First-year Butler women’s tennis coach Tayo Bailey played for the Bulldogs, became an assistant coach, went pro in tennis and then returned as head coach for the Butler women’s tennis team—all in the span of six years.
But it wasn’t so simple. Bailey was raised by her mother in inner-city Chicago, and she didn’t start playing tennis until the age of 11. At this time Bailey’s mother told her she looked like former professional player Chanda Rubin.
“She was like, ‘Tayo, that looks like you. You should play tennis,’” Bailey said. “And I was like, ‘Well, buy me a tennis racket.’”
That Christmas, she got her first tennis racket. The following summer, Bailey was constantly at a local park, hitting tennis balls off walls, and realized she wanted to know more.
Shortly after, she joined the academy with which she’s been involved ever since—Love to Serve Inc. Tennis & Academic Center, a grassroots inner-city tennis academy on Chicago’s south side.
“The founder has been like a surrogate dad to me,” Bailey said. “So every time I go home, I’m at the academy helping out.”
L. LaMont Bryant, president and founder of Love to Serve, said he met Bailey at a park where one of his tournaments was being held. Bailey was racing—and beating—a large group of boys.
“Of course she was winning,” Bryant said with a laugh. “Then, she was challenging our tournament kids. It became annoying.”
Bailey started officially working with Love to Serve the next week.
Bryant would pick her up a few times a week for workouts, helping
Bailey earn a full-ride scholarship to play tennis at Butler.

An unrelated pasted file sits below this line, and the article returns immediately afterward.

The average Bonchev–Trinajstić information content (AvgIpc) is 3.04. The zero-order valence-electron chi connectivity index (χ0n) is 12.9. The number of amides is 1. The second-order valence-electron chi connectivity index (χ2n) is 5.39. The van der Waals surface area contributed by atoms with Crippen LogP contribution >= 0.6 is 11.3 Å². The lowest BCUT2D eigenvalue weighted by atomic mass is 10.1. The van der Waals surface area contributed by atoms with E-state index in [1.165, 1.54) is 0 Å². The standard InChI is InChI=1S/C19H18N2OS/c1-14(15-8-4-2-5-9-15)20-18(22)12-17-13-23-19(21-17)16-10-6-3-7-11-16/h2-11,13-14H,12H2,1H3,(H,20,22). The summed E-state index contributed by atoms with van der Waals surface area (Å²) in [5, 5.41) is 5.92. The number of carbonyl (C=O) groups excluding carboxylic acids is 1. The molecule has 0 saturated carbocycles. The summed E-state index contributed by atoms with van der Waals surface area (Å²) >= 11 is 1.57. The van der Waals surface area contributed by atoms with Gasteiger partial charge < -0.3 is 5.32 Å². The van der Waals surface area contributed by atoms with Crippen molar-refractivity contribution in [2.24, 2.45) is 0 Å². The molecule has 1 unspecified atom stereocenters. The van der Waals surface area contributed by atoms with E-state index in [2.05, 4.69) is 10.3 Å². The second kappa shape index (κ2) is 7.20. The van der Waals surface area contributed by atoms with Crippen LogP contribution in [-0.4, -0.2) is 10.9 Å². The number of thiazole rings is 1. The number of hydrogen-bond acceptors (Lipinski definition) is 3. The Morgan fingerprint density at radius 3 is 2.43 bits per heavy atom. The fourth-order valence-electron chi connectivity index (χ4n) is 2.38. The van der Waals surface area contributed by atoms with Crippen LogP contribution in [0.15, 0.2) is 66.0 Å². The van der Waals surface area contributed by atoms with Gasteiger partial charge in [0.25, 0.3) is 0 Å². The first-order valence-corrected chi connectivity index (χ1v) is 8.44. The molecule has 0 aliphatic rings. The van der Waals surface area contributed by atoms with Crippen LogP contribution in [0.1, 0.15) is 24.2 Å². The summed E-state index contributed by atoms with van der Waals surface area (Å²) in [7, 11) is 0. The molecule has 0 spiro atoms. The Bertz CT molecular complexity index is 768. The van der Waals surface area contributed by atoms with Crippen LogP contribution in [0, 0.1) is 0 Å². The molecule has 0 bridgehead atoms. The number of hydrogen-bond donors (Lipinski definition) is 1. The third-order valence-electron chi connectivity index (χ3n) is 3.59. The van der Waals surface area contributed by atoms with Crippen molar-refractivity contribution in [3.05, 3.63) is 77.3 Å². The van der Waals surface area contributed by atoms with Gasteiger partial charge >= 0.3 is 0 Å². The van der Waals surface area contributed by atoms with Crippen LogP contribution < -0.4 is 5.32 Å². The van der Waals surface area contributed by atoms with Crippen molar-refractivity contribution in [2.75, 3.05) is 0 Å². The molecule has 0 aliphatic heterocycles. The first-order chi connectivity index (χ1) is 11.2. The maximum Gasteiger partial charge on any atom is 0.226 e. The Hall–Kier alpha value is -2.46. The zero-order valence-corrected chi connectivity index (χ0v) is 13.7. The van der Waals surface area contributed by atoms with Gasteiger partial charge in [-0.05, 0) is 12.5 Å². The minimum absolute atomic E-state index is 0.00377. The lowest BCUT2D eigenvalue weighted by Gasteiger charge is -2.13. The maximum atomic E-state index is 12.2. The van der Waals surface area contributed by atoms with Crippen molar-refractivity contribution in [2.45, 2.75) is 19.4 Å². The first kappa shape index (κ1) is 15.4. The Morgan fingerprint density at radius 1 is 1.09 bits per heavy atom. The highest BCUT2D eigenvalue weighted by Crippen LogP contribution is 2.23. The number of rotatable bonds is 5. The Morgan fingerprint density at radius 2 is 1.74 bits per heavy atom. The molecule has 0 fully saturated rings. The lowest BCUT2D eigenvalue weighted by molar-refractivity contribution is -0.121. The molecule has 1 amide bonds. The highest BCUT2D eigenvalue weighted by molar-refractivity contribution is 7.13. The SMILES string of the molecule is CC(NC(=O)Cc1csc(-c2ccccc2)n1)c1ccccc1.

While playing for the bulldogs, she received the team MVP award three of her four years at Butler. She graduated in 2006 and became an assistant coach under former tennis coach Jason Suscha.
After graduating, Bailey proceeded to leave the Midwest for southern Florida to pursue a professional tennis career. She competed in the Women’s Tennis Association and also returned to coaching.
Once she knew she was done with the pursuit of a professional career, Bailey wanted to return to college athletics.
With a stroke of luck, the head coaching position at Butler opened up.
“Jason and I were still really close, and over the years, we’ve always been in contact,” Bailey said. “He let me know that the position was open, knowing it was something I’d possibly be interested in, so I applied for it.”
Bailey is now in her first year of coaching at Butler.
“She’s really motivated to get the whole team better,” sophomore Angelina Qin said. “She develops us as players. She’s really into making sure we’re getting stronger and faster.”
Bailey said she had some great role models at Butler and wants to be the same thing for the girls she coaches. She said her youth and experience allow her to both train and relate to her team better.
“That’s why I really wanted to get back into college athletics and coaching,” Bailey said. “I felt it was such a positive experience here at Butler, and I kind of wanted to do that for other kids.
“I think my favorite thing is to be back at the place I really enjoy and to be a part of a school that has meant so much to me.”